The DCP needs to be aware of current oral health issues. In 2003, The World Oral Health Report was released (WHO, 2003). WHO determined areas that could contribute to improved oral health such as reduced tobacco use, healthy diet, use of fluoride, promotion of oral health in schools and to the elderly. It also suggested development of ‘oral health systems’ and the need for research to improve oral health. However, inequalities still exist with regards OHP programmes. One reason for this is that the groups that would benefit most from oral health promotion are not able to do so as resources may not be available or limited. Furthermore, it has been reported that dental caries and periodontal diseases have been recognised as the most important key areas for improvement in the status of oral health at a global level (Peterson, 2008). It has also been suggested that other negative influences exist, which may affect the person’s ability to achieve improved oral health. These factors include lifestyle choices/issues, habits that have been established from childhood and therefore may be difficult to change and external pressures such as work and time (Needs and Postans, 2006).
Who is involved in oral health education/promotion?
Many people are involved in OHE and OHP. The previous sections have highlighted the need for collaboration between different services and health professionals. So who is involved in OHE and OHP? The first that come to mind are those that work within the dental settings, such as oral health promoters, dentists, DCPs (hygienists, therapists, dental nurses, lab technicians) and receptionists.
Dental companies and dental/health agencies may promote oral health via a variety of ways, such as the delivery of leaflets, posters, use of media and by advertising. Water companies have introduced public water fluoridation. Other health professionals include health visitors, dieticians, pharmacists and nurses. OHE may also be taught in nurseries and schools as part of the teaching curriculum. On a larger scale, WHO, organisations, governments, the NHS, primary care trusts also are involved. They are responsible for social change and public health policies, as well as forming partnerships between different organisations.
Models of health promotion
Many health promotion models have been introduced and the given examples in this chapter are just a few. Models should be seen to allow a framework in order to guide health promotion programmes.
Ewles and Simnett model (2003)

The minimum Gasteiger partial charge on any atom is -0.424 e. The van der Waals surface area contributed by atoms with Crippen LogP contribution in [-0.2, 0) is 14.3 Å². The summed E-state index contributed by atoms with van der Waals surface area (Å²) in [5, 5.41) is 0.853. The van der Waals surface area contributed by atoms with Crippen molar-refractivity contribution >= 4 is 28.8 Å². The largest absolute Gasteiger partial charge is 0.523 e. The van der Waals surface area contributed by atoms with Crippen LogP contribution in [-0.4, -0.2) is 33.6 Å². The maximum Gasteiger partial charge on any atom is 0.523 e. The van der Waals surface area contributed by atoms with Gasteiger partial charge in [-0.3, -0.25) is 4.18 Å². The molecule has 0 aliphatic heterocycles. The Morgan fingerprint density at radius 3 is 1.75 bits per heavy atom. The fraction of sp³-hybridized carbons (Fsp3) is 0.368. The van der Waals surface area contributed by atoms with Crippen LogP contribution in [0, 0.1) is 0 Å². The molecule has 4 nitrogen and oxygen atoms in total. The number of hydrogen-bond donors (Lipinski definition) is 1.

This model involves five different approaches to the delivery of health promotion. It includes;
- The medical approach aims to have freedom from disease. This approach may be incorporated during different levels of prevention. An example may include promoting the ill-effects of smoking to a smoker. The medical approach is evidence-based; therefore it has a more scientific background.
- The behaviour change approach focuses on individual behaviour. This could be included in smoking cessation advice to an established smoker. However, patients may feel that they are to ‘blame’ for their ‘ill-health’.
- The client-centred approach focuses on the patient’s own agenda. It involves empowering the patient; they ‘lead’ their own health promotion/ intervention activity. An example of this approach is a smoking cessation programme devised, only after the patient has identified smoking as a health concern and the strategy that they want to follow in order to improve their health.
- The educational approach imparts knowledge to groups and individuals. It allows the individual to make an informed choice about a particular behaviour or activity.
- The societal change promotes a healthier environment via social change. An example of this approach was the ban on smoking in public places.
The Ewles and Simnett model puts forward a clear framework in how to promote a certain health promotion subject. But not all approaches may be relevant to the DCP. For example the social change may refer more to organisations that can put forward policies and strategies. Nor does it examine why people make certain choices regard their behaviour, or why people want to improve their health.
‘Stages of Change model’ (Prochaska and DiClemente, 1984)
The Stages of Change model (Prochaska and DiClemente, 1984) is based on different types of theories that explain human behaviour. The model has been used to describe addictive behaviour such as smoking, as well as defining clear stages, as outlined in Figure 6.1.
These stages can be described as follows:
- Precontemplation stage. The patient may not be aware that they have a health problem or that it is necessary to change their behaviour. What can the DCP do at this stage? The problems with trying to persuade a smoker to give up smoking is that they may not consider that they are smoking much. Or they may enjoy the social aspect of smoking or may be negative to any smoking cessation advice. Hence, the DCP must first require a willingness of the patient to change their habits before they can accept further help and support. However, education may alert the patient on the health issues associated with smoking.